Transient Liquid Phase Bonding

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Transient liquid phase bonding (TLPB) is a bonding technique used for joining a wide range of materials that is capable of producing strong, nearly invisible joints. TLPB has grown in popularity because it creates a bond of two different materials that remains bonded at temperatures greater than the melting point of the component with the lowest melting point. However, to be commercially viable, the TLPB system has to meet many industry requirements, with an underlying goal of completely replacing the toxic and commonly used lead solders.

Researchers at Purdue University have identified several new bismuth-based alloys that permit high-temperature soldering without the detrimental effects of lead solder. Purdue researchers studied the thermodynamics of bismuth alloys to identify three different processing regimes, each with unique and promising attributes, especially with TLPB. These alloys each have the required stability and permit TLPB bonds at high temperatures, making them suitable for high temperature applications. They each have a maximum reaction time of only one hour, allowing the nontoxic, bismuth-based bonds to rapidly form.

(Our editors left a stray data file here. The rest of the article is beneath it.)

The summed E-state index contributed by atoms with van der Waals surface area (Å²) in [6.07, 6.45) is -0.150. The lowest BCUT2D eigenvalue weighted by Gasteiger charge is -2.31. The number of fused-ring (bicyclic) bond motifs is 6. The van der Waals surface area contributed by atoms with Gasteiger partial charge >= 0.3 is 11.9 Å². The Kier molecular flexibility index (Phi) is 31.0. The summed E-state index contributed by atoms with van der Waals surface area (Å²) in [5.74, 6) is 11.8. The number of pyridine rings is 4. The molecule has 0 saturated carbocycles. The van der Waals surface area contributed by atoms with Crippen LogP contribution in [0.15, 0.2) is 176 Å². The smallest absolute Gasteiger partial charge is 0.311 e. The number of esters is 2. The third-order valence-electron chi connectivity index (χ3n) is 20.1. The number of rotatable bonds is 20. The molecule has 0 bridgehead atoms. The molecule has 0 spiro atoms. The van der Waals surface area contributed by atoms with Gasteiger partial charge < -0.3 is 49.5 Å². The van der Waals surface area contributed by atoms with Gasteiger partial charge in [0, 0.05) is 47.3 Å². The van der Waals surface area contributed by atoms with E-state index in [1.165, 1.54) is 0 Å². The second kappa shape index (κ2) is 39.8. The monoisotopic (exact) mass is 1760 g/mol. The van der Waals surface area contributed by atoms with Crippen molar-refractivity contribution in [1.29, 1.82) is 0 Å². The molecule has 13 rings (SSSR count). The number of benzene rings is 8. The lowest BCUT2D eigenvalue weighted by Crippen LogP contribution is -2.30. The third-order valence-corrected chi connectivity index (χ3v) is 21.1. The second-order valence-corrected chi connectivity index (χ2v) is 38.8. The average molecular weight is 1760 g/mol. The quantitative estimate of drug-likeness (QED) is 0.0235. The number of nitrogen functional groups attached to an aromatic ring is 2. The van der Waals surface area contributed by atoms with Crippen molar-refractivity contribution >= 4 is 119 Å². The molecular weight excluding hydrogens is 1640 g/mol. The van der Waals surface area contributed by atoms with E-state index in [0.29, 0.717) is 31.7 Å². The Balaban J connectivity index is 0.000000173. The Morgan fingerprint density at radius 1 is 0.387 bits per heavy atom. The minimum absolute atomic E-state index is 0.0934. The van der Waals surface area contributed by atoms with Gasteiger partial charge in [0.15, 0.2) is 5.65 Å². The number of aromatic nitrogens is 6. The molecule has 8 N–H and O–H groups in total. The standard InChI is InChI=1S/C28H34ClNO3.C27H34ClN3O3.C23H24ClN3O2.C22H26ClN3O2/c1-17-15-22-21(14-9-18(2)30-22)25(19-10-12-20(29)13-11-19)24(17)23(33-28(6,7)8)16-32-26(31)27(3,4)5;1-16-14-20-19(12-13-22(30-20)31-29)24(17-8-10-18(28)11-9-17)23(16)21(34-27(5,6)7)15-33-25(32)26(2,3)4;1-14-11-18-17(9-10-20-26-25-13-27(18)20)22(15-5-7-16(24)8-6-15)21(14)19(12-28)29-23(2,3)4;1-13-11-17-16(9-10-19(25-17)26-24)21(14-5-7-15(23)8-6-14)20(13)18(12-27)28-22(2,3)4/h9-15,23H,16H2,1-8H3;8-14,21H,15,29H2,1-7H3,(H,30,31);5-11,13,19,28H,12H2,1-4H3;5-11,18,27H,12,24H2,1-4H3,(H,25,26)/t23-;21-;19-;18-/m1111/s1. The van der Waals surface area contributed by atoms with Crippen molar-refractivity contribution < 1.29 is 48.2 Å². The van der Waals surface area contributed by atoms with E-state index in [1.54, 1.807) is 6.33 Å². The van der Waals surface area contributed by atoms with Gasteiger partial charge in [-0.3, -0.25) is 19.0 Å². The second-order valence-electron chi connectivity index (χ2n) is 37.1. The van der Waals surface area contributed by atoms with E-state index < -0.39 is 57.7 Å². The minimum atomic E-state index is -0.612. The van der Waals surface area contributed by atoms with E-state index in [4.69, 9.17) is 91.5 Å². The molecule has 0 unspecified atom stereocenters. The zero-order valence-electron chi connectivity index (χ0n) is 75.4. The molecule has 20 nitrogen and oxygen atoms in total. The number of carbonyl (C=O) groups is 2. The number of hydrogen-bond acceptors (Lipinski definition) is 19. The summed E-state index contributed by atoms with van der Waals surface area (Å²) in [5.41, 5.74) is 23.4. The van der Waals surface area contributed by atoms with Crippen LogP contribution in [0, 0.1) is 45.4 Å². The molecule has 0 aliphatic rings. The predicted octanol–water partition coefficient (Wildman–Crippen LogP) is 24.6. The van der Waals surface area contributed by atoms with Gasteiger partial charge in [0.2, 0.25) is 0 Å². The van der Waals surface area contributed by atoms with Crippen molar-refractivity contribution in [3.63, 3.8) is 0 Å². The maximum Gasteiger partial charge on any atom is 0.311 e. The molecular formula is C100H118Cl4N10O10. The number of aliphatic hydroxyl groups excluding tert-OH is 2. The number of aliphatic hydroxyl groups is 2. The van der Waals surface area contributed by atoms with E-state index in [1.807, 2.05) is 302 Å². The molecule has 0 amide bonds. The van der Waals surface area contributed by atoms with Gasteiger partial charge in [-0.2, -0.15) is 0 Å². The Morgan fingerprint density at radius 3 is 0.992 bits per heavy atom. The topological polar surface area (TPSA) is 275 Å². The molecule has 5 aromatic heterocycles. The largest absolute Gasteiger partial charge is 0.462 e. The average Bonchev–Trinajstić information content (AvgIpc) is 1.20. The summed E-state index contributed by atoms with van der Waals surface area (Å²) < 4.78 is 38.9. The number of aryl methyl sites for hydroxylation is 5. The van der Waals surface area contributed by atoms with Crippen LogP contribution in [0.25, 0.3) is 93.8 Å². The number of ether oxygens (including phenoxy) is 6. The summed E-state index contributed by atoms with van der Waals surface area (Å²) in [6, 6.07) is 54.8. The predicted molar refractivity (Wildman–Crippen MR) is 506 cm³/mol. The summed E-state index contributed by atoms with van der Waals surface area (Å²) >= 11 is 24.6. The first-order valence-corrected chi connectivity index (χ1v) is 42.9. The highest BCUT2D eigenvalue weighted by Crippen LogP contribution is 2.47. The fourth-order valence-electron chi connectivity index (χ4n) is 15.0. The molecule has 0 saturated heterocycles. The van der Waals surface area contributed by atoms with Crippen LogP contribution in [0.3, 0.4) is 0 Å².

-High temperature melting point
-Forms a strong bond

Potential Applications:
-High temperature solders
-Replacement for lead solders, which are banned in the European Union
-Automotive electronics
Jun 23, 2017
Utility Patent
United States

Jun 23, 2016
United States
Purdue Office of Technology Commercialization
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